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Thursday, May 31, 2012

I Want USPS To Think Outside The Box

Recently I had to go to a consulate to get a visa and the consulate would only accept a USPS money order and a USPS pre-paid envelope. I went to a post office to get those. That particular post office decided to change their business hours that day to open late. I hurriedly drove to a different post office where two out of there clerks didn't know how to issue a pre-paid envelope! At personal level I never look forward to going to a post office. It invariable delays my schedule. I am met with unpleasant customer service and inefficiency everywhere. This is also true with some of the other services that I get but there's one major difference. I cannot opt out of USPS.

USPS anticipates to lose about $7 billion during the fiscal year that ends in September. They even have their own conference called PostalVision 2020 where they have invited technology thought leaders such as Vint Cerf and many others to honestly and seriously look at the issues they have. The agenda is to:
"Postal Vision 2020/2.0 is as much a movement as it is a Conference.  It is a forum for an open and honest dialog to better understand the future of postal communications and shipping, and what this means to those who regulate, supply and use mail.  It’s about sharing ideas and knowledge with the hope of sparking innovation and the creation of new successful business models.  It’s about asking each other lots of difficult questions for which there may be many answers to consider before finding those that serve the long term health of the industry and any particular enterprise."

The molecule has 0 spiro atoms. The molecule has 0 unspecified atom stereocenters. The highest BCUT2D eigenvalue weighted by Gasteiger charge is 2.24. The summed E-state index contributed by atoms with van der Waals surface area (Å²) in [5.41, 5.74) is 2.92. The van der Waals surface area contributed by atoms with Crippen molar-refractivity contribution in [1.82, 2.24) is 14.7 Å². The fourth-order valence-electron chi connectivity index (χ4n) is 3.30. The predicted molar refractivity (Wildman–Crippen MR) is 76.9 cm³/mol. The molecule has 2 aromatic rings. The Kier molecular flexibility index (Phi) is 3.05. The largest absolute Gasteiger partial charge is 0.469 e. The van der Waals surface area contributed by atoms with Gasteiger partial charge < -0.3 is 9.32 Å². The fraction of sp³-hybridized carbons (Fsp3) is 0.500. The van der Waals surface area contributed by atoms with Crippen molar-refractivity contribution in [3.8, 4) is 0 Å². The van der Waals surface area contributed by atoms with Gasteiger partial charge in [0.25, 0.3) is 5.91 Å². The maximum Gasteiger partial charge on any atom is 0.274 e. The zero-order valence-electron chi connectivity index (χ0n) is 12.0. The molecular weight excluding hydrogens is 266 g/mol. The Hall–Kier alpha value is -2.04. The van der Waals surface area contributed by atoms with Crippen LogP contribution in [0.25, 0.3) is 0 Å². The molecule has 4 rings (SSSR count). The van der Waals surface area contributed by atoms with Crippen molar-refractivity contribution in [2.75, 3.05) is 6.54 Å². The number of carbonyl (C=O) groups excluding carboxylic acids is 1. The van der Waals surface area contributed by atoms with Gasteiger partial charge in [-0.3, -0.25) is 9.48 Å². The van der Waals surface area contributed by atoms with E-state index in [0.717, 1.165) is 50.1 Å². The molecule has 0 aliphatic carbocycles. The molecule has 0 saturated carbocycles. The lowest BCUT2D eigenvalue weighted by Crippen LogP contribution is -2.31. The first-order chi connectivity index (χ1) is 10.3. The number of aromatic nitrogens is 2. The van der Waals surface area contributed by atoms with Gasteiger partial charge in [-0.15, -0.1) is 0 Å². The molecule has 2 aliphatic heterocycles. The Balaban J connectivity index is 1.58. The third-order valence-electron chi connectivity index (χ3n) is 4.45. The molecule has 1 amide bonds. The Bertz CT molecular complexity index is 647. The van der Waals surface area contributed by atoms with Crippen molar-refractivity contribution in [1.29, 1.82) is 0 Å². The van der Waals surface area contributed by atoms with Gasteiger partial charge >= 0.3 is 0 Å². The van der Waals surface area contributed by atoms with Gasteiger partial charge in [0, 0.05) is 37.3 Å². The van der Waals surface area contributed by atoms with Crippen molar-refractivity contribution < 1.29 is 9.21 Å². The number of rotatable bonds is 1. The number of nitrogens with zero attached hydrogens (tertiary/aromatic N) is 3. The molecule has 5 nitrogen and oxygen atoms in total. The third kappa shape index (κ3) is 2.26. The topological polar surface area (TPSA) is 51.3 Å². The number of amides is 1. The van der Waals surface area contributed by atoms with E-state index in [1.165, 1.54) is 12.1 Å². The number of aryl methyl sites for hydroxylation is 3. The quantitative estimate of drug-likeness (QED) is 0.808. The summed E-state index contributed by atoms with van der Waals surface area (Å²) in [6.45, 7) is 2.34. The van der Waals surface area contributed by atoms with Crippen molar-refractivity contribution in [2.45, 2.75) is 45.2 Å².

USPS is broken at so many levels; they have short term as well long term issues to deal with and it is likely to get uglier before it may get better. Channeling Geoffrey Moore, USPS needs to retain their core and and redefine the context. Massive fleet of trucks, logistics, and outlets in all foreseeable locations is their core strength. Postal mail and other related services is their context where they are simply unable to compete because of shrinking addressable market (due to digital communication) and poor service design that applies the legacy mindset to solve today's and tomorrow's problems.